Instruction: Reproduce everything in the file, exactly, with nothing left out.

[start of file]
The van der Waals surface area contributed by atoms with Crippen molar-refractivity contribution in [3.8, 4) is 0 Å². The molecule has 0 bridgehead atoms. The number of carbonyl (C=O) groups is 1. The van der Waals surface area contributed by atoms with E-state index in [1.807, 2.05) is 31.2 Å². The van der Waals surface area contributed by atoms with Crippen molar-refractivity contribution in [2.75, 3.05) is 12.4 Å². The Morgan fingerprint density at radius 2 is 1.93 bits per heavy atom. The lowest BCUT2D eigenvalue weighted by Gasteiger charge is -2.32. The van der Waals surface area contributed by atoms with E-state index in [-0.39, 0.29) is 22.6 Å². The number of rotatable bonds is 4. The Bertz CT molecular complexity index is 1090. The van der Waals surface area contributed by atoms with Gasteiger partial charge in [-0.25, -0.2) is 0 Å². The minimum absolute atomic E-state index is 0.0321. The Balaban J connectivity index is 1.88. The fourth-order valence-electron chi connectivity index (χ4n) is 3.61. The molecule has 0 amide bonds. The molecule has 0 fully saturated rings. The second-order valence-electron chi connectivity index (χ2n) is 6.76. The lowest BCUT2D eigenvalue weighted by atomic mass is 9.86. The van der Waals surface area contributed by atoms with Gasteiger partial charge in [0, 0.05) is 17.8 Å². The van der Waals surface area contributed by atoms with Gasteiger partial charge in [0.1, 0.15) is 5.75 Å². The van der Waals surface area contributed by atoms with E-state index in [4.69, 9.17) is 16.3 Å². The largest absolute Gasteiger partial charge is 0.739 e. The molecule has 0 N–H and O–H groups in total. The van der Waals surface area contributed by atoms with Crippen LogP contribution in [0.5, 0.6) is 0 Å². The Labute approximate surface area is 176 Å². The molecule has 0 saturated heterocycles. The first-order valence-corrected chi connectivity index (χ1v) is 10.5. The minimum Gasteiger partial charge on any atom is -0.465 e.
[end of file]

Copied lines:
The van der Waals surface area contributed by atoms with Crippen molar-refractivity contribution in [3.8, 4) is 0 Å². The molecule has 0 bridgehead atoms. The number of carbonyl (C=O) groups is 1. The van der Waals surface area contributed by atoms with E-state index in [1.807, 2.05) is 31.2 Å². The van der Waals surface area contributed by atoms with Crippen molar-refractivity contribution in [2.75, 3.05) is 12.4 Å². The Morgan fingerprint density at radius 2 is 1.93 bits per heavy atom. The lowest BCUT2D eigenvalue weighted by Gasteiger charge is -2.32. The van der Waals surface area contributed by atoms with E-state index in [-0.39, 0.29) is 22.6 Å². The number of rotatable bonds is 4. The Bertz CT molecular complexity index is 1090. The van der Waals surface area contributed by atoms with Gasteiger partial charge in [-0.25, -0.2) is 0 Å². The minimum absolute atomic E-state index is 0.0321. The Balaban J connectivity index is 1.88. The fourth-order valence-electron chi connectivity index (χ4n) is 3.61. The molecule has 0 amide bonds. The molecule has 0 fully saturated rings. The second-order valence-electron chi connectivity index (χ2n) is 6.76. The lowest BCUT2D eigenvalue weighted by atomic mass is 9.86. The van der Waals surface area contributed by atoms with Gasteiger partial charge in [0, 0.05) is 17.8 Å². The van der Waals surface area contributed by atoms with Gasteiger partial charge in [0.1, 0.15) is 5.75 Å². The van der Waals surface area contributed by atoms with E-state index in [4.69, 9.17) is 16.3 Å². The largest absolute Gasteiger partial charge is 0.739 e. The molecule has 0 N–H and O–H groups in total. The van der Waals surface area contributed by atoms with Crippen LogP contribution in [0.5, 0.6) is 0 Å². The Labute approximate surface area is 176 Å². The molecule has 0 saturated heterocycles. The first-order valence-corrected chi connectivity index (χ1v) is 10.5. The minimum Gasteiger partial charge on any atom is -0.465 e.